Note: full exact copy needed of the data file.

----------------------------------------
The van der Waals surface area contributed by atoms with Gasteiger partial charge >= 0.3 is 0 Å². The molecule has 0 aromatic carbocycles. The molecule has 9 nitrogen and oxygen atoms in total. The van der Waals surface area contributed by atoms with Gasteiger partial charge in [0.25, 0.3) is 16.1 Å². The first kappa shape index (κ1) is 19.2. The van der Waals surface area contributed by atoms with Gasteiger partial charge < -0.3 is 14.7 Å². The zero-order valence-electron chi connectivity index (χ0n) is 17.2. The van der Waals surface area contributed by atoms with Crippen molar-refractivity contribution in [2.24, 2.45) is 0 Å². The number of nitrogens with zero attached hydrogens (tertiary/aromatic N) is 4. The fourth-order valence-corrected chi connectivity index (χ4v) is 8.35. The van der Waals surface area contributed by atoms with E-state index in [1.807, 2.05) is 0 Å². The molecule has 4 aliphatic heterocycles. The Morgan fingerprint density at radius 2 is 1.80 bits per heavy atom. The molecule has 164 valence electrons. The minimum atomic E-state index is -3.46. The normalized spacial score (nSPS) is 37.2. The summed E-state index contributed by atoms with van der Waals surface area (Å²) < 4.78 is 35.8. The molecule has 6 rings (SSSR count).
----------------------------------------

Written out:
The van der Waals surface area contributed by atoms with Gasteiger partial charge >= 0.3 is 0 Å². The molecule has 0 aromatic carbocycles. The molecule has 9 nitrogen and oxygen atoms in total. The van der Waals surface area contributed by atoms with Gasteiger partial charge in [0.25, 0.3) is 16.1 Å². The first kappa shape index (κ1) is 19.2. The van der Waals surface area contributed by atoms with Gasteiger partial charge < -0.3 is 14.7 Å². The zero-order valence-electron chi connectivity index (χ0n) is 17.2. The van der Waals surface area contributed by atoms with Crippen molar-refractivity contribution in [2.24, 2.45) is 0 Å². The number of nitrogens with zero attached hydrogens (tertiary/aromatic N) is 4. The fourth-order valence-corrected chi connectivity index (χ4v) is 8.35. The van der Waals surface area contributed by atoms with E-state index in [1.807, 2.05) is 0 Å². The molecule has 4 aliphatic heterocycles. The Morgan fingerprint density at radius 2 is 1.80 bits per heavy atom. The molecule has 164 valence electrons. The minimum atomic E-state index is -3.46. The normalized spacial score (nSPS) is 37.2. The summed E-state index contributed by atoms with van der Waals surface area (Å²) < 4.78 is 35.8. The molecule has 6 rings (SSSR count).